The foreign policy docket of President Barack Obama’s second term seems to be giving short shrift to the security threats of the next four years. This is not merely because the US intelligence and defence agencies continue to be wracked with scandal, thanks to Generals David Petraeus and John Allen.
This has everything to do with foreign policy priorities. On one side of the hemisphere, across the Pacific Ocean, the US is prioritising old methods of naval warfare and trade isolationism. On the other side of the hemisphere, across the Atlantic, it’s prioritising newer – and completely unchecked – air assaults, primarily through ramped-up drone warfare. The heavy troops-based, boots-on-the-ground approach is on the back burner, at least for the next four years.
How do these two new tacks miss the mark in dealing with global security threats? First, on Asia and the Pacific, the US doesn’t seem to be reading the right messages. Myanmar, for example, opened up its doors not because of US sanctions, though they may have been a small deterrent to a continued clampdown by the government now in Naypyidaw.
Myanmar was motivated more by regional influences, including the Association of Southeast Asian Nations (ASEAN), and the trading implications and consequences of continued reform-related recalcitrance.
Economic and military lessons
In Myanmar, the United States’ economic lesson awaits. If the Obama administration is to pivot to Asia, it had better understand the subtle sinews that intersect its cultures and its sub-continents. In leading the development of the Trans-Pacific Partnership (TPP), a trade bloc that includes 11 nations but excludes China, the US sets a dangerous precedent, one that immediately alienates a critical trading ally.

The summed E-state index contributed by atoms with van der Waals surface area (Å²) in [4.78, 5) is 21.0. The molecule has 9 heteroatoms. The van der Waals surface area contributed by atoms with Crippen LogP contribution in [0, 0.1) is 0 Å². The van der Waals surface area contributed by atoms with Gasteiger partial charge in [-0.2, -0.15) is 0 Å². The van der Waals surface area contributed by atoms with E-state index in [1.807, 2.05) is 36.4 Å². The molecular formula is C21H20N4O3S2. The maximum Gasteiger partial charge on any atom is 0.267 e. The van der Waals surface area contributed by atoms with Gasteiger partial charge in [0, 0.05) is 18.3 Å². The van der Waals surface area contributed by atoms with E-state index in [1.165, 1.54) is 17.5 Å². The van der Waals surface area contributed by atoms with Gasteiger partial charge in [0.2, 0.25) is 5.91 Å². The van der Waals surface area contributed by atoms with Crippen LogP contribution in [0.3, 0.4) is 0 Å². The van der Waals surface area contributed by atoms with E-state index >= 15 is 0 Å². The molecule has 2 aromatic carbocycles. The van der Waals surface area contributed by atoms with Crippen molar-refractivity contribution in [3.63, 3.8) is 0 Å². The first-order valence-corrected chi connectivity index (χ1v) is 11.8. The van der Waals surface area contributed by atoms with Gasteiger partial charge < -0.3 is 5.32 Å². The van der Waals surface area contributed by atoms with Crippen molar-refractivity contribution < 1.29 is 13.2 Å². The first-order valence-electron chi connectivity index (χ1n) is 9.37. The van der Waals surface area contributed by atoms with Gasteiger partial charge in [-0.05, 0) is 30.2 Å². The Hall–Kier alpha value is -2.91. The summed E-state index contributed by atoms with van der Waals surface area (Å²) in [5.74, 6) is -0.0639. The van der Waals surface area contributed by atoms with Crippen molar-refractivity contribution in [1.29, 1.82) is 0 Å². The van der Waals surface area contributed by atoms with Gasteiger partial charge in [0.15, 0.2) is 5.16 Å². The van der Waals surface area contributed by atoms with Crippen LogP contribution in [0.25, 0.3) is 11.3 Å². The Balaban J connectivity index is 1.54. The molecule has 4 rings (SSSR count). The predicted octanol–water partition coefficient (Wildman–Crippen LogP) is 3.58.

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The TPP is a foolish move – not simply because it overlooks environmental and labour standards that should be a part of any fair trade package, but also because China has now surpassed the US as the leading trading partner in the world.
One hundred and twenty-four nations consider China to be their largest trading partner, while only 76 nations claim the US as their largest. This is a complete switch from six years ago, when the US was the largest trading partner for 127 nations and China only claimed 70. The times are quickly changing.
Keeping China out of the TPP, therefore, does much to alienate other nations and little to further the United States’ economic security. In an unsurprising response to the TPP, a Regional Comprehensive Economic Partnership trade bloc is being established that encompasses 16 nations, including all of ASEAN and China, but not the United States.
We first set the dangerous precedent of exclusion, which is now being replicated in response, to the endangerment of our trade-based economy. Don’t get me started on how bombastic we are with China on the currency front, given similar US involvement in manipulation of markets and the fact that China owns over a trillion dollars’ worth of our debt. Antagonism is not helpful here.
The United States’ military lesson in the Asia-Pacific region is equally telling. When the United States’ greatest potential adversary in Asia – that is, China – has only one aircraft carrier, which it purchased from Ukraine, there is little justification for a shift towards a US Navy ramp-up.
More US ships patrolling already-controversial waters, be they in the South China Sea or near the Diaoyu/Senkaku islands, will not help resolve intra-continental land and sea disputes, nor will it advance the US’ interests or allies.
There is suspicion in Washington that this “pivot to Asia” was merely a financial gift to the Navy, since it hadn’t seen funding increases on par with other armed forces. Defence contractors, already flush with cash from a cowed Congress, now have new frontiers to fund, retrofit and profiteer from.
The American public is wary of more ground and air forces going into Afghanistan and Iraq, but their appetite for other means of warfare, including drones, are not yet exhausted.
Instead of moving Asia disputes and trans-pacific relations towards trade and legal structures that are more comprehensive and international in nature, the US, in its pivot, shows how unimaginative and Cold War it remains in its thinking. There is no new innovation or multilateralism here. This is unfortunate.